The Nobility of Sex, Plus 7 Non-Sexual Tips (and 1 Video!) to Spice Up Your Sex Life. {NSFW} ~ Candice Holdorf

Via on Oct 22, 2012
http://www.flickr.com/photos/17006107@N00/2277196121
Photo: Lianne Viau

The Orgasmic Life

“The erotic has often been misnamed by men and used against women. It has been made into the confused, the trivial, the psychotic, and plasticized sensation. For this reason, we have turned away from the exploration and consideration of the erotic as a source of power and information, confusing it with the pornographic. But pornography is a direct denial of the power of the erotic, for it represents the suppression of true feeling. Pornography emphasizes sensation without feeling.

~ Audre Lorde

Yup. You asked for it (even if you won’t admit it). Another article on everyone’s favorite topic: sex!

(End of snarky intro.)

I’ve noticed a trend on elephant journal these past few months of authors and readers decrying the popularity of more “salacious” and “fluffy” content and ruing the fact that “deeper” and “more meaningful” pieces often get overlooked.

I have also seen a number of people complain that all this talk of sex is empty if you don’t also mention love.

The argument goes that all you have to do is put up a picture of a scantily-clad woman, have a title promoting the “Three Easy Steps to Being a Mega Sex-Machine” and bandy about the words cock and pussy and BAM! Instant elephant hit.

Now look—as a sexuality writer, I will be the first one to roll my eyes at some of the schlock that gets published. All the tips and tricks to snag a husband, make her come like a volcano or lose weight so you aren’t a flabby troll who can’t even get laid by a blind man can actually be damaging, prey upon our cultural insecurity and push our sex back into the shadowy recesses of shame.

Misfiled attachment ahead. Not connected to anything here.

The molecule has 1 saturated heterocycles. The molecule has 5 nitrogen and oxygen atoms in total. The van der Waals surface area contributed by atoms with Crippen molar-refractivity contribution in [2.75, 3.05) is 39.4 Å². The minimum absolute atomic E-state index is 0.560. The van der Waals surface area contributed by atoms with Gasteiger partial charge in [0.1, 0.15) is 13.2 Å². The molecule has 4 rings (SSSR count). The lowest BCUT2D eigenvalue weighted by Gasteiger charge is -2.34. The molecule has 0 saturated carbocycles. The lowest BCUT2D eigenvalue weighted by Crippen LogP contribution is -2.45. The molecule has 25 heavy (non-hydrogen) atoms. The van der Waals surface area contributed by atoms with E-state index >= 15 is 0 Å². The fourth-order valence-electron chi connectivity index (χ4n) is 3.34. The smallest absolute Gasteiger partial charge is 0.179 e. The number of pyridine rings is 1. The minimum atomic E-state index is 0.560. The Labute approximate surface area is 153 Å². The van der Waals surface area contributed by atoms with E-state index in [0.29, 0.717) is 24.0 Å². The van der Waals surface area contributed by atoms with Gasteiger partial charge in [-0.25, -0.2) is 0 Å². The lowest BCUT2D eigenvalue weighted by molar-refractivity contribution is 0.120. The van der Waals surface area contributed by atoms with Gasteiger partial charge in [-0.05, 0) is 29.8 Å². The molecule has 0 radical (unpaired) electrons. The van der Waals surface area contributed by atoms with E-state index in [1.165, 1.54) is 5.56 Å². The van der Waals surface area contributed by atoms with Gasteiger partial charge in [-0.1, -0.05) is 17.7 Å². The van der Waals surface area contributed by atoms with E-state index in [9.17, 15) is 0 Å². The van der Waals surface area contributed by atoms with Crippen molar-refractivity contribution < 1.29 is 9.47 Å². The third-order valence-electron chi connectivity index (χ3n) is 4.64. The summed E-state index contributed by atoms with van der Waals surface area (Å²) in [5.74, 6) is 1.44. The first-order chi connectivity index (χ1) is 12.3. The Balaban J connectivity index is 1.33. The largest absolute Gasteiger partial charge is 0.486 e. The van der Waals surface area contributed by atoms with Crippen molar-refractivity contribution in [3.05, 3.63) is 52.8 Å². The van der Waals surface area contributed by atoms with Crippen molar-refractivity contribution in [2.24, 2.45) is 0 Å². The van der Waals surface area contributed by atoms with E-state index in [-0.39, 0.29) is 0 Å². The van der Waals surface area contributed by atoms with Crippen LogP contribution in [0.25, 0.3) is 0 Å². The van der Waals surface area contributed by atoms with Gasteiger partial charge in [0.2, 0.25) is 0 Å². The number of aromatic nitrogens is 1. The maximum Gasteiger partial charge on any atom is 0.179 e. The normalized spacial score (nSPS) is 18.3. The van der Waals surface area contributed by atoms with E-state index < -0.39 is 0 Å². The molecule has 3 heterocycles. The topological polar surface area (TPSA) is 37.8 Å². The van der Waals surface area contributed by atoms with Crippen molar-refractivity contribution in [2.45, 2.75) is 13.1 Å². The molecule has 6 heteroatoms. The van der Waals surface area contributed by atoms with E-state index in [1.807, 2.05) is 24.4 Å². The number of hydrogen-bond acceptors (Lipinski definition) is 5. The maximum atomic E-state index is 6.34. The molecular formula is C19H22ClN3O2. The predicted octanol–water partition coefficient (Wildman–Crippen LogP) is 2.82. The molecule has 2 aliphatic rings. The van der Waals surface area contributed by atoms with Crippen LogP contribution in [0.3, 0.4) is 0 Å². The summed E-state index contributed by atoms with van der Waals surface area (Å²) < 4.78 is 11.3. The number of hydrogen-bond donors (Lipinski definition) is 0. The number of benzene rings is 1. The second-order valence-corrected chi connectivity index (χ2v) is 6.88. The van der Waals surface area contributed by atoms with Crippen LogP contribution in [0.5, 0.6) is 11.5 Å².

However, when my work (and the work of my very talented elephant peers) are linked to these complaints, I have to speak up. To question the journalistic validity of an article simply because there’s a “helpful” list or it focuses on sex or there’s only a video and little writing is not only blatantly arrogant—it’s downright insulting.

I’m truly sorry that every single piece on elephant journal doesn’t get the kind of attention it deserves. I have read and re-posted some gorgeous pieces that unfortunately got lost in the electronic fray. However, that is the nature of being an artist. We may create many, many pieces, but only one becomes a Guernica or a Mona Lisa.

In my opinion, I don’t think people are tired of hearing or talking about sex. In fact, I think we’re actually starving for frank, in-depth conversations about it. I think what people are tired of is sex-sationalism—that is to say, the titillating “tee hee hee” that sits on top of our own sexual shame, hunger and insecurity.